Leonid Fridman, in his essay “America Needs its Nerds,” employs vibrant word choice, sentence structure, and comparisons to convey his disdain for the disparity faced by nerds and geeks. Through these literary devices, he urges America to transform its attitudes and behaviors.
Fridman employs diction to accentuate the contrast between the true nature of nerds and how they are perceived in America. As an illustration, he provides a definition of the word geek, citing Webster’s New World Dictionary: “A geek…is a street performer who shocks the public by biting off heads of live chickens” (paragraph 2). By characterizing geeks in this way, Fridman prompts the audience to acknowledge the diminishing value placed on the pursuit of knowledge in American society. Through the description of geeks as outcasts, symbolized by their inequality, Fridman emphasizes how nerds are ostracized. This disparity is further reinforced by his use of the word ostracized when he states that “nerds are ostracized while athletes are idolized” (paragraph 3). Since childhood, nerds and geeks have consistently faced exclusion, and this marginalization continues into adulthood. In the United States, intelligent individuals are often excluded while athletes are admired, despite their lack of intelligence.
Fridman employs syntax and sentence structure in his argument to support his point. To illustrate, he poses questions such as, “how can a country where typical parents are ashamed of their daughter studying mathematics instead of going dancing, or of their son reading Weber while his friends play baseball, be expected to compete in the technology race with Japan or remain a leading political and cultural force in Europe” (paragraph 9). By asking these questions, the speaker urges the readers to reflect and take a stance in the battle for nerds. The questions highlight his belief that intelligence holds immense value. Additionally, Fridman uses conjunctions and word choices to achieve sentence balance. For instance, he states “…like nerd and geek for the intellectually curious and academically serious” (paragraph 1), “enough is enough” (paragraph 5), and “nerds and geeks must stop being ashamed of who they are” (paragraph 6). Employing sentence balance in Fridman’s essay reinforces his portrayal of intellectually superior individuals in society from the first paragraph. Sentence balance makes the message concise and prefigures the main point. The use of sentence balance signals to the reader that something needs to be done regarding modern America’s societal views.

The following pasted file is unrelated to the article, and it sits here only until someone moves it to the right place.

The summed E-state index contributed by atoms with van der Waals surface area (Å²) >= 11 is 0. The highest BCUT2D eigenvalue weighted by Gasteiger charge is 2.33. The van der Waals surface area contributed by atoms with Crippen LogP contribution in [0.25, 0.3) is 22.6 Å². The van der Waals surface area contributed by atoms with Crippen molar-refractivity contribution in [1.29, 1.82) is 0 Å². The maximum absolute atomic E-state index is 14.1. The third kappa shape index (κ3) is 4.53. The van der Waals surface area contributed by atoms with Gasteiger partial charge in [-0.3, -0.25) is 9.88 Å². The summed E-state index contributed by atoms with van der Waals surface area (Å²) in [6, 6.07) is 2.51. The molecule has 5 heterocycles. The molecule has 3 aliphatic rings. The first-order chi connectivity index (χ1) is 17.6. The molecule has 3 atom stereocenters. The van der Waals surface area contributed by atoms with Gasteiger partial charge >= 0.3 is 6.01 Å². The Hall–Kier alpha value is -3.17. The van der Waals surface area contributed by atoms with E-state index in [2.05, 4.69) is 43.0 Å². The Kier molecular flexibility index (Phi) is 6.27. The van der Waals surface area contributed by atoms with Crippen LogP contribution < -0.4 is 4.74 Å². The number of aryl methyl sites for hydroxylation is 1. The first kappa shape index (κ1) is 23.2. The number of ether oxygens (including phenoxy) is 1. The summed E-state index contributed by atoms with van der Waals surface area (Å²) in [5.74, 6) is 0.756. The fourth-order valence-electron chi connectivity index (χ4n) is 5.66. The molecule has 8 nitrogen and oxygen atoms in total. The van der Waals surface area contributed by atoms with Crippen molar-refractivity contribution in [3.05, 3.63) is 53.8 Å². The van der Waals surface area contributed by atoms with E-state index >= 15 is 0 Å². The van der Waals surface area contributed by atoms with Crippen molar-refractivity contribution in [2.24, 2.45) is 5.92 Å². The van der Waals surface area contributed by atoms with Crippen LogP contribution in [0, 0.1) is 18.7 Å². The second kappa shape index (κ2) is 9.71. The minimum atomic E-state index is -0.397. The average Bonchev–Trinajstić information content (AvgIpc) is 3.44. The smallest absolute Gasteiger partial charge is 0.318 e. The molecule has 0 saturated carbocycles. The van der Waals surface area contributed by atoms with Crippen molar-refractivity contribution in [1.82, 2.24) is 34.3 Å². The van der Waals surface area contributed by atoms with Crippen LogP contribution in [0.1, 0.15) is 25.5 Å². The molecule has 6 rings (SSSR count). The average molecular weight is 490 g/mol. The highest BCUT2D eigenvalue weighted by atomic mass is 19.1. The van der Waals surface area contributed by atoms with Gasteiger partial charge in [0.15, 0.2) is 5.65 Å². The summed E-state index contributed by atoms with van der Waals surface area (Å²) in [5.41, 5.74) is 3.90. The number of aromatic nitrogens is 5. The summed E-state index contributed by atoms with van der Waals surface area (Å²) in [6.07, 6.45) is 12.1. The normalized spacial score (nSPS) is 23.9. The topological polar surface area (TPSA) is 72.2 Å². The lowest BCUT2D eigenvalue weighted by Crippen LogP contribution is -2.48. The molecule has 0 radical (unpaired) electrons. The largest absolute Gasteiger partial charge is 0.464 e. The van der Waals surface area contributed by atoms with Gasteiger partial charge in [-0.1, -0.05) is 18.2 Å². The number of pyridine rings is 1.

In conclusion, the author highlights a contrast between America and East Asia, emphasizing that in many industrialized nations, including our economic rivals in East Asia, students who study hard are praised and serve as role models (paragraph 7). The author underscores the significance of nerds in East Asia as those who drive advancements in technology, contributing to their economic success. This comparison effectively conveys the importance of ending mistreatment towards intellectuals. Additionally, the author draws a parallel between professors and professional ballplayers in America. It is stated that average professional ballplayers receive greater respect and higher pay compared to faculty members at top universities (paragraph 8). Through this parallel comparison, the author demonstrates the need for equality between intelligence and physical or social skills. Currently, there exists an imbalance where faculty members are undervalued and receive less compensation than ballplayers.